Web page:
Your weekly installment of what we’ve been reading (and watching) around the web.

Articles of the Week

Caring for Refugees, J.D. Greear. Over the past week, the news has been dominated by the question of how our country—and the church—should best care for refugees. Pastor J.D.’s response points to several other useful resources, and shows what we, at the Summit, are doing to minister to refugees.

Don’t Be a Gullible Skeptic, Trevin Wax. Too many people in our current society are what Trevin c..

You remember the story where Jesus takes a little boy’s lunch of five loaves of bread and two fish—his “Levite Lunchable” or “Hebrew Hot Pockets”—and turns it into enough food for more than 5,000 people.

But did you ever wonder what Jesus would have done if he didn’t have five loaves and two fish? What if he’d only had one fish and two loaves of bread? It wouldn’t have made a difference; it would have been the same outcome. He could have done the same miraculous work with a bread crumb and a fi..

Over the past few days, the news has been dominated by the question of how our country—and the church—should best care for refugees.

We know that the church has an obligation, given by God, to care for the stranger with all of the passion and compassion with which we care for ourselves. Refugees in our country and in our neighborhoods deserve our unfettered love.

We also know that one of the central roles of government is to protect its people from harm, acting with justice and wisdom.


Back in 2010, we had a short-lived series called “Ask Anything Friday.” We encouraged blog readers to submit whatever question they wanted, and Pastor J.D. would respond to one each week (ish). No subject was off-limits.

This question is one that has come up in some recent conversations quite a bit, so we thought it would be fruitful to revisit. When should a church member consider leaving a church for good?

So, selfishly I hope this one is not from a Summit member who is looking for a reason ..

One of the benefits of a new year is stopping to take stock of our lives—to assess whether we’re actually spending our time doing what matters most. We’ll never live the life God intends for us unless we intend to, and intending starts with an honest look at how we’ve created our schedules.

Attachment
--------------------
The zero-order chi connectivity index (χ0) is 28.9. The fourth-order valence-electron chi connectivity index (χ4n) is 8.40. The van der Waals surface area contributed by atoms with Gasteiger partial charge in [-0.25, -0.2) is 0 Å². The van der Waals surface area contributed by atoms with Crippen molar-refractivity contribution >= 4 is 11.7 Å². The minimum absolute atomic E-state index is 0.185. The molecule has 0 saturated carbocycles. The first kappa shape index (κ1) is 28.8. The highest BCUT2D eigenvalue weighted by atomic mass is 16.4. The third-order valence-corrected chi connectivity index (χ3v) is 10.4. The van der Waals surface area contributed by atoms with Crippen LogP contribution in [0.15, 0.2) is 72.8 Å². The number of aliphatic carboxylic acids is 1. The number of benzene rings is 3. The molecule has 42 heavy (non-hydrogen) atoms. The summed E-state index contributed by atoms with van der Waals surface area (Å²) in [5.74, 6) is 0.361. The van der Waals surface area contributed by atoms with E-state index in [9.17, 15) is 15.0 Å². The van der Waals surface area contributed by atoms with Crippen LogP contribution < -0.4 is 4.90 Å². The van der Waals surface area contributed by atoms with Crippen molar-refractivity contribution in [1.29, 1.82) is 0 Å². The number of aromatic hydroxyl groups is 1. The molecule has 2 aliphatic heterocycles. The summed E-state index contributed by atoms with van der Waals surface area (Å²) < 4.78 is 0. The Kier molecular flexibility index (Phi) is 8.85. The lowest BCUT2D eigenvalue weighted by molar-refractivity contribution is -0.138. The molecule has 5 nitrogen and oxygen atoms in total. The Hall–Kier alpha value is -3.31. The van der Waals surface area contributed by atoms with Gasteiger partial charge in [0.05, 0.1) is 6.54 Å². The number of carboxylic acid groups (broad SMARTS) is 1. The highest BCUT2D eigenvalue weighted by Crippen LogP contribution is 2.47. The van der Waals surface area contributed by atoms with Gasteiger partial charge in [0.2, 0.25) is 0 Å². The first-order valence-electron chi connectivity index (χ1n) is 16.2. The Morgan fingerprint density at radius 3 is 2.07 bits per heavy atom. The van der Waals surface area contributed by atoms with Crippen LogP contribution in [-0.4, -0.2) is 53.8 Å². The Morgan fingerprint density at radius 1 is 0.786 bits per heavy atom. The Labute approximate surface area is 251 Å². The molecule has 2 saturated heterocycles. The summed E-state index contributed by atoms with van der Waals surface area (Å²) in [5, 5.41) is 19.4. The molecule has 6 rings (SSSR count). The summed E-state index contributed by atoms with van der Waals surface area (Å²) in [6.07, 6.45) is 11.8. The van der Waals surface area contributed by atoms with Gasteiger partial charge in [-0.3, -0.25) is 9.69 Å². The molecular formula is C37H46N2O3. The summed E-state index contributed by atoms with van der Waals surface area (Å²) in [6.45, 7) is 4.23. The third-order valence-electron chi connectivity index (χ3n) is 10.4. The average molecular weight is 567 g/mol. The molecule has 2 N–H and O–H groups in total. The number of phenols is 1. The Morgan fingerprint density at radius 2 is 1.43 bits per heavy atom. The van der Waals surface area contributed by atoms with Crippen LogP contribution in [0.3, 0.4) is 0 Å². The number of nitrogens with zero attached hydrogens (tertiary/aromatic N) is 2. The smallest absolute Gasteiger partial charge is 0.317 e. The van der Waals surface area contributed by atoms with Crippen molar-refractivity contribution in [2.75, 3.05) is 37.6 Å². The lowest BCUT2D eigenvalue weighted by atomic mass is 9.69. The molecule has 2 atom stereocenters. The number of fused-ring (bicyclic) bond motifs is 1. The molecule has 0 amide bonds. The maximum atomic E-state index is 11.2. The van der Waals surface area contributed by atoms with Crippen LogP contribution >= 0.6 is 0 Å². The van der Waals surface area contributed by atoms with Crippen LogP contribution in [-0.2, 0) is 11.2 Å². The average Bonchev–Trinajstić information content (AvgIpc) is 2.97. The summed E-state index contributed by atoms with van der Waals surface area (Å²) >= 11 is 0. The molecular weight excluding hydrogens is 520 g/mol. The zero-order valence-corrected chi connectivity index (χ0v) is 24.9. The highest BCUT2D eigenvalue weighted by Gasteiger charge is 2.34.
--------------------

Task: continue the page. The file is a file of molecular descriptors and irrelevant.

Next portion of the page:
Our Spiritual Formations team has created a great tool to help us “audit” our most precious resource—our time. Check it out:

Five Life Resources:

Spiritual – Every person’s heart yearns for something. Addi..

Over the past few years, civil discourse in the United States has seen “religious liberty” become something of a slur. It is placed in scare quotes, with many arguing that the only reason anyone might defend religious liberty is to oppress others. In the fall of 2016, for instance, the U.S. Commission on Civil Rights issued a statement that revealed a disturbingly low view of religious liberty.

We don’t know what will become of President Trump’s time in office. But we pray that with this new ad..

You probably wouldn’t be surprised to learn that most people have a fear of hell. But you may be one of those people who also has a secret fear about heaven—because sitting against an all-white backdrop, wearing diapers, and playing the harp while Morgan Freeman recites poetry all day just doesn’t sound like your idea of paradise.

Thankfully, the Bible gives a much different picture of the joys of heaven as well as a sharp picture of the torments of hell. The Bible contains all the truth from G..

This guest post is written by KJ Hill, one of the Summit’s local outreach pastors. He will be joining LaToya King, Raudel Hernandez, Walter Strickland, and me (J.D.) for a panel discussion Tuesday, January 17, 7-8:30 p.m., at the Summit en Español venue of our Brier Creek campus. The panel’s topic is “Martin Luther King Jr.: Race, Church, and Culture 50 Years Later.” RSVP today and I’ll see you tomorrow!

In 1983, President Ronald Reagan signed into law the observance of Dr. Martin Luther King, ..

If you ever want to see the whole gospel displayed in one story in the Old Testament, look no further than the story of Ruth. After following her mother-in-law to an unfamiliar land and making it her own, Ruth meets Boaz, who becomes her kinsman redeemer, restoring her family’s inheritance and turning Naomi’s bitterness into sweetness.

Through Boaz and Ruth’s union, the line of David would be established, from which was born Jesus, who took on the curse of death itself to buy us back and become..

Just after his resurrection, Jesus appeared to a couple of his disciples on the road to Emmaus, and began to explain to them—from Moses and all the prophets, how every story in the Old Testament had been about him. He was trying to give them confidence that he really was who he had told them he was.

You might think that the resurrection itself was enough proof. But evidently Jesus believed it would be even more convincing to show them that every single page of a book written by more than 30 dif..